Sadly, there have been a number of fatalities from dog attacks in recent months, many involving children. This of course includes the tragic death of the hon. Gentleman’s constituent Jack Lis last November. I note that the owner and keeper of the dog were both sentenced last month, under the Dangerous Dogs Act, to four and a half years and three years in prison respectively, and they have been banned from owning dogs indefinitely. Sadly, individual sentences are for the courts to decide, based on all the evidence presented at trial, so I cannot comment further on that specific point. Again, I pass on my condolences to the Lis family—to Emma, who is bearing up so well.

The Government are determined to crack down on irresponsible dog ownership and to promote safe interactions with dogs. We are already taking action on this, and I want to take the opportunity today to set this out in more detail. As colleagues may know, Middlesex University was commissioned by the Department for Environment, Food and Rural Affairs to examine measures to reduce dog attacks and promote responsible dog ownership across all breeds. We published that report and its recommendations in December last year.

In response to that report, we have established the responsible dog ownership project, working with the police, local authorities and animal welfare stakeholders to consider the recommendations in detail and provide advice to Government. The project’s steering group is overseeing a series of specialist sub-groups that are considering the recommendations and gathering further evidence and expertise from relevant stakeholders, academics and experts. This will inform the project’s final advice regarding the report’s recommendations. Please be assured that I will make sure the hon. Gentleman’s speech today forms part of those consultations.

The responsible dog ownership project’s data sub-group will be considering the recommendation to improve the recording of dog attack data and incident characteristics. The group will be giving specific consideration to current data collection practices across enforcement, healthcare and animal-based sectors, and will identify how these could be improved to strengthen the evidence base relating to dog control incidents and dog attacks, including breed-related trends. In addition, the Middlesex University report recommended the introduction of new legal requirements on dog ownership. We will be considering this recommendation and any relevant evidence in more detail, including the merits of dog licensing, which I hope the hon. Gentleman will be pleased about.

The responsible dog ownership steering group will also be looking at the possibility of strengthening enforcement, improving the quality and accessibility of dog training and awareness courses, and developing and supporting education initiatives—again, it is as though the hon. Gentleman read my script, but I am pleased about that. All these areas will be looked at in detail and the steering group will then provide advice to Government as to how to take these forward. We expect the work of the project to be concluded next year, at which point the Government will consider the advice and decide on next steps.

In response to the recent tragedies involving children, we have also undertaken a rapid response, in collaboration with stakeholders, police, local authorities and the devolved Administrations, to develop simple messages to promote safer interactions between children and dogs. The dog safety code was launched in June and highlights three key messages that all dog owners and families with children need to be aware of. First, be alert—always keep an eye on your dog around children and never leave them alone together. Secondly, be aware—get to know your dog; dogs use signals to tell us how they feel. Thirdly, be safe—any dog can bite; accidents happen far too fast. During the summer holidays, the Department of Health and Social Care and the Department for Education will be sharing this messaging for use by health visitors and child safeguarding professionals. This was also promoted during Child Safety Week in June. We want the dog safety code to become embedded in future communications.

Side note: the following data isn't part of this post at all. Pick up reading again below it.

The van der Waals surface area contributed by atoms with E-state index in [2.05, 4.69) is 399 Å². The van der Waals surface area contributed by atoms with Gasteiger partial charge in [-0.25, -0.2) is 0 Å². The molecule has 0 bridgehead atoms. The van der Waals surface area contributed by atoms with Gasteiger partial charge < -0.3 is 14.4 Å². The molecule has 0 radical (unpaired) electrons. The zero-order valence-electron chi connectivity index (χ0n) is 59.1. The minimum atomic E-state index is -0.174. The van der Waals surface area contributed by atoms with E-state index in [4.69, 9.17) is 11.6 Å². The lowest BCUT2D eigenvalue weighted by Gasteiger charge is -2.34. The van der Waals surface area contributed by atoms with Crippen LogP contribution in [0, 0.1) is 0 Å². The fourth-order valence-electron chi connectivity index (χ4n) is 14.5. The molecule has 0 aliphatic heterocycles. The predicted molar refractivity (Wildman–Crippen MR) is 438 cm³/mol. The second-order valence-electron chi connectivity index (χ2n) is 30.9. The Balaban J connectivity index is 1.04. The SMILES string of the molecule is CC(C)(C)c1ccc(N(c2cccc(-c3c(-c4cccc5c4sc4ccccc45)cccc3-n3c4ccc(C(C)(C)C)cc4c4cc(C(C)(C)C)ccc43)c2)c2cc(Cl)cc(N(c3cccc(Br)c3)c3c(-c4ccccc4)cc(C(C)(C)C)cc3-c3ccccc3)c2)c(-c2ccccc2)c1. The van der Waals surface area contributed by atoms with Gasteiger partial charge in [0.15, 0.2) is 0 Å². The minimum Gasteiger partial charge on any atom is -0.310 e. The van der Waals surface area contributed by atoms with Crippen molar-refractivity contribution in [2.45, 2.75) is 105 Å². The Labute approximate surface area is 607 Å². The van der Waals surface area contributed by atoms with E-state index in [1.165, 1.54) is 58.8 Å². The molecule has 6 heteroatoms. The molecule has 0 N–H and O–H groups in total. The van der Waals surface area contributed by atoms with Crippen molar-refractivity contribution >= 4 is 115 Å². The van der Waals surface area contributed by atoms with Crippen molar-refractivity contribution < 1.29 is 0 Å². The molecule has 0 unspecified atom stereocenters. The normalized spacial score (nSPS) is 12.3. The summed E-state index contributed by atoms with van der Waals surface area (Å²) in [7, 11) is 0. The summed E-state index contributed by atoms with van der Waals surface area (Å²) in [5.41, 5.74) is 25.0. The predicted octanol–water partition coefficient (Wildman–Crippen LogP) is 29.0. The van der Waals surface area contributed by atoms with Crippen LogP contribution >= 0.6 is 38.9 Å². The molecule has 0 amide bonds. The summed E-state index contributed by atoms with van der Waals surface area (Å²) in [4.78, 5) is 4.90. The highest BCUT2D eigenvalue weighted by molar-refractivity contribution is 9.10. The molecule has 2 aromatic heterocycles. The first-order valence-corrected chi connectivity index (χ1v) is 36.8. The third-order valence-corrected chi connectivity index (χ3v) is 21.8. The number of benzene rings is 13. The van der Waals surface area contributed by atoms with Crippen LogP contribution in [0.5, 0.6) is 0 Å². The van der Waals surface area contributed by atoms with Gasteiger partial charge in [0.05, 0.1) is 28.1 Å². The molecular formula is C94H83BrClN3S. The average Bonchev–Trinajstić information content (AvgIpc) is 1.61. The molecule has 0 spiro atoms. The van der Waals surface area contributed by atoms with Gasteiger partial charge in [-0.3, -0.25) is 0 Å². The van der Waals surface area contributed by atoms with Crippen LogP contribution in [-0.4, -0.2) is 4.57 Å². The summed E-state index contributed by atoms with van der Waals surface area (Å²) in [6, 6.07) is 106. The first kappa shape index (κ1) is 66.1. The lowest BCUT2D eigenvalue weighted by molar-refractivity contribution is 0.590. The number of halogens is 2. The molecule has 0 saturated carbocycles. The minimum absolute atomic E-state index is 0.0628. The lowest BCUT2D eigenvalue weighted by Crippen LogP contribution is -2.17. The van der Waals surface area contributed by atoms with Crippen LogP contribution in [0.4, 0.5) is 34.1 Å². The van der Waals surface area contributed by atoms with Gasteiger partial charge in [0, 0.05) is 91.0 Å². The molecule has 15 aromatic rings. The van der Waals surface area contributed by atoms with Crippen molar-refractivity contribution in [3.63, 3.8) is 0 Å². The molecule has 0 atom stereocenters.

I will change tack slightly. I recognise the strength of feeling on breed-specific legislation. Simply repealing the breed-specific provisions in the Dangerous Dogs Act with no other changes would increase the risks to public safety. We must therefore balance the views of those who want to repeal the legislation with our responsibility to protect public safety. Any changes to breed-specific legislation that we may propose will need to ensure that public safety remains at the heart of the regime.

Section 3 of the Dangerous Dogs Act makes it an offence to allow a dog of any breed or type to be “dangerously out of control” in any place. As well as that, the Anti-social Behaviour, Crime and Policing Act 2014 includes specific measures to enable the police and local authorities to tackle irresponsible dog ownership before a dog attack occurs, including through the use of community protection notices. To put the hon. Member’s mind at rest, we will explore the effectiveness of the current legislation and areas for improvement as part of the ongoing work of the responsible dog ownership project.

I hope that colleagues are reassured that we take these issues seriously and are committed to protecting public safety. I look forward to discussing the conclusions of the responsible dog ownership project with colleagues when they are available, and when the new Minister is appointed.

Photo of Eleanor Laing Eleanor Laing Deputy Speaker and Chairman of Ways and Means, Chair, Standing Orders (Private Bills) Committee (Commons), Chair, Standing Orders (Private Bills) Committee (Commons)

The whole House sends its condolences to the bereaved family. That was a very sad story. Our hearts go out to them.

Question put and agreed to.

House adjourned.